To start, in multi-decade studies of different farm methods organic production can nearly match other yields. And, even better, organic production outpaces all other yields in drought years. Kinda seems like a salient point given what's going on in the West these days. Or in developing nations. But, even more, when you take away the premium we all pay for organic crops, farmers still come out better with organic in the end because of the soil enhancement. Lower inputs over many years mean that organic methods have greater income for the farmer (over the course of all years) due to a lack of having to constantly pay money to adjust the soil. There's also a penalty financially for growing GM crops due to the increased seed prices that doesn't pay for itself in the end. With declining yields from the early years, farmers aren't making that price gap up come harvest. Plus, there is the spraying problem of GM crops losing effectiveness and resulting in more applications to prevent insects and disease. 

And oh those superbugs. Genetically modified crops have also given birth to a new generation of resistant insects. And have contributed to the loss of important insects we DO want like monarch butterflies and honeybees. 

Farming with organic, regenerative methods has the added benefit of being able to put carbon back into the soil. Which makes it a possible solution for some climate worries. These methods (despite complaints that organic is allowed to use natural pesticides, too) often are put into practice from farmers unlikely to use large amounts of chemicals and more likely to use eco-friendly practices. Meaning non-GM farming is statistically more likely to be contributing to conservation, easing runoff, not contaminating streams and rivers, not contaminating drinking water, and more likely to, say, use humane and higher standards for livestock care...that last point I could write posts and posts and posts of how important rotational grazing can be for land management strategies. A flock of sheep or goats, especially, can serve environmental purposes of cutting back growth to create new wildflower meadows, stopping erosion, and fertilizing soil without chemical application for future use.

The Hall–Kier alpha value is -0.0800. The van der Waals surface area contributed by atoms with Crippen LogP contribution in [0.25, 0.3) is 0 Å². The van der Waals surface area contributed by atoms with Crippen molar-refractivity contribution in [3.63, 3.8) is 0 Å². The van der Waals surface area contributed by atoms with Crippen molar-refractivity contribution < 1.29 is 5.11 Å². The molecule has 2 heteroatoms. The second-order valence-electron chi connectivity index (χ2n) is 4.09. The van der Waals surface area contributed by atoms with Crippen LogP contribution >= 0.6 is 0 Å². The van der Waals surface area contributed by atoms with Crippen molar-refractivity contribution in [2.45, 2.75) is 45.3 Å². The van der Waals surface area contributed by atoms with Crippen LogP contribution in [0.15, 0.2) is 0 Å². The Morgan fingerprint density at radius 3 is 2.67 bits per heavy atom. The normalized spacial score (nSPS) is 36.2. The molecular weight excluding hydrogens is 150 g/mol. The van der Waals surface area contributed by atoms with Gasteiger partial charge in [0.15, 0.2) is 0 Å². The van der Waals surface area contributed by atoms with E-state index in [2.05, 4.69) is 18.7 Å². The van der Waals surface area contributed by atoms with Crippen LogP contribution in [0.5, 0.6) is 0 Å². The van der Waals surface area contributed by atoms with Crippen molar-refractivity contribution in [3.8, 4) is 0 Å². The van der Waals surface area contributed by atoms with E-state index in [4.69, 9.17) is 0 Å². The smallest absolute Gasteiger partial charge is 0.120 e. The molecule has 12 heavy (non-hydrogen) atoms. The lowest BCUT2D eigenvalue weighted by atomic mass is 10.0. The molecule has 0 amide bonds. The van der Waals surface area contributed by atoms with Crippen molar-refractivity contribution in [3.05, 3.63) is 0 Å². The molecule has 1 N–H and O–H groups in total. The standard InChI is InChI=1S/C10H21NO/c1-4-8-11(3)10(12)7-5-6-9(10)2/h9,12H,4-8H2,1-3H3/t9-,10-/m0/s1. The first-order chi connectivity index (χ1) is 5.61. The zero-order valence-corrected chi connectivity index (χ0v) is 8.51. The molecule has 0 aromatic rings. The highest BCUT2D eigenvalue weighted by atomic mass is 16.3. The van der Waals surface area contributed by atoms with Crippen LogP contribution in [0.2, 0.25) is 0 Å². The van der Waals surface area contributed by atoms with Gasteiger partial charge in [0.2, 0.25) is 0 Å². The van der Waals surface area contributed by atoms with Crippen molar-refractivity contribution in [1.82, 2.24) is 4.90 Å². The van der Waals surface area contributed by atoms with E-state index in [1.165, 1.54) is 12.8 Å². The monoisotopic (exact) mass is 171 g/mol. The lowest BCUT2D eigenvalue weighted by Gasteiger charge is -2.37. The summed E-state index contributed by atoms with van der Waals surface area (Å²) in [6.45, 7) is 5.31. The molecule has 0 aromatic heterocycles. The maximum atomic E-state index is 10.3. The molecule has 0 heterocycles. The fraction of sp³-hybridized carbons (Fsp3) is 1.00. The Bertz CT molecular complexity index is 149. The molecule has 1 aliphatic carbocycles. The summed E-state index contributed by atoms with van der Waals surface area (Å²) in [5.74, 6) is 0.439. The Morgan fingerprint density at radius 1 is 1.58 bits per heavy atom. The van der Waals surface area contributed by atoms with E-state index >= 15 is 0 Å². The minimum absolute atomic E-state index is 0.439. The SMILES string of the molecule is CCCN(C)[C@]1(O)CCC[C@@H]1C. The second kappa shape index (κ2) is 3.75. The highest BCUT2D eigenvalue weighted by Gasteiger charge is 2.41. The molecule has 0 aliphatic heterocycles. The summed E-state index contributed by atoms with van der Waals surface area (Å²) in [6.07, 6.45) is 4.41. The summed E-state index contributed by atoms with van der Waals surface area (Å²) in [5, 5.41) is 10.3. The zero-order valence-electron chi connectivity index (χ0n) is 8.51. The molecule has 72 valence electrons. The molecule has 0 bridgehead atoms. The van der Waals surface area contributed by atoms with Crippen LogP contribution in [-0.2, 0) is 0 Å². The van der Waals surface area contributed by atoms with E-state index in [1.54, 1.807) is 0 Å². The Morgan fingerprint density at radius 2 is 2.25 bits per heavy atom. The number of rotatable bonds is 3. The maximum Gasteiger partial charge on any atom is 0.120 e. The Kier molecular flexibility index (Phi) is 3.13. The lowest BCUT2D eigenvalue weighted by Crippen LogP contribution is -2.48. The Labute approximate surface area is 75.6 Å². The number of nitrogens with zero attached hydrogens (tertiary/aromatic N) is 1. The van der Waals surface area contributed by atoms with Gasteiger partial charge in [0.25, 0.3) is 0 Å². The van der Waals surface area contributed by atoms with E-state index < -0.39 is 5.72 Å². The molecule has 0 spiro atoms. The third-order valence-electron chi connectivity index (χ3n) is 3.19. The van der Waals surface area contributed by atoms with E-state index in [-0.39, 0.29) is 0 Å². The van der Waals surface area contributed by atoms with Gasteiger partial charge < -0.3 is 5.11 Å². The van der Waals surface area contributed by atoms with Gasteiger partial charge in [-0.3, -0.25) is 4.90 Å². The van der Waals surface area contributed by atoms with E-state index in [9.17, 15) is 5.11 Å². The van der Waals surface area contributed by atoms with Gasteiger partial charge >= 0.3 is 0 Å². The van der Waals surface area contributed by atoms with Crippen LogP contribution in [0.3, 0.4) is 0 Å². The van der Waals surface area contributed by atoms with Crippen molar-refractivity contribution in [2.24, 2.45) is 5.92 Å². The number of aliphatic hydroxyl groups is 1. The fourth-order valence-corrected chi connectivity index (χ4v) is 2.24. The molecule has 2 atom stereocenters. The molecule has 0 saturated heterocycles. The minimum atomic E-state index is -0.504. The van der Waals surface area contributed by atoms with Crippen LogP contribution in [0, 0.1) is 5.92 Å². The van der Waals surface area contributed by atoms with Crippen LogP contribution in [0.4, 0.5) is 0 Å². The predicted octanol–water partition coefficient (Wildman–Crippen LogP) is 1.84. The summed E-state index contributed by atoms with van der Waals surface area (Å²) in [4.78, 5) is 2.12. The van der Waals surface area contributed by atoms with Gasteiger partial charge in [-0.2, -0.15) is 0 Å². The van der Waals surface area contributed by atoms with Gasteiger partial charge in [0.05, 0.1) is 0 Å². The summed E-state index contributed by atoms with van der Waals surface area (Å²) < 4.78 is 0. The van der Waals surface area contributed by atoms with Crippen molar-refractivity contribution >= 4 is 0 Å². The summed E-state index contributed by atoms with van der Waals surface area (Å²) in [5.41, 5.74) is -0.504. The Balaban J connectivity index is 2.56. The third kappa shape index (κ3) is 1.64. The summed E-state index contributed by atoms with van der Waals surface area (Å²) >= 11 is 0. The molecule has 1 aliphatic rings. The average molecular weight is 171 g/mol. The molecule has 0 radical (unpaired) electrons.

It's not so much that the science shows GMO is "bad." It's that the science shows GMO makes little financial, environmental, sustainability, work, etc. sense. Why are we talking about GMOs still when they're the worst of all possible inputs/outputs in farming currently? (Which doesn't mean we can't make advancements in any method.) But, again, it's more complicated than that because of various social, demographic, and economic factors...GM farming hangs in there for a variety of reasons which all make good sense from some angle to someone. How do you convince those people?  

My larger point here is that it's going to take time and effort not even just for setting policy if you want to fight this battle on that higher level. But even just on the farmer-to-farmer level. And, after several discussions this week, we noted that there are few remaining sources for unbiased information. Short of maybe the university extension. Companies and some scientists are biased with a pro-biotech agenda. And the organic companies certainly have their own motivation to push an agenda. It has left consumers pushing for food changes against farmers who are now on the defensive. I don't blame them. It's tough to see such rapid (yes, Ted Cruz, largely market based) pushes on the system. Many farmers want to simply fight back rather than reform. But, if you ask me, that's not where the future is headed. The industrial, post-WWII agricultural system is losing (thank goodness!) the battle for local, sustainable, healthier alternatives that seek to build better bridges between farmer and consumer. Now, does that mean bridges aren't being burned where others are being built? There is certainly a segment of the farming population hostile to this populist shift. Does it mean organic owns the future? No, it doesn't...I say this as someone who would hesitate to certify organic myself. But the methods are key. 

My argument is that if your customer is trying to tell you there's a better way, you'd better listen. Maybe on that Ted Cruz and I could agree. But where we part ways is the idea that science somehow "backs" GMOs. It most definitely does not.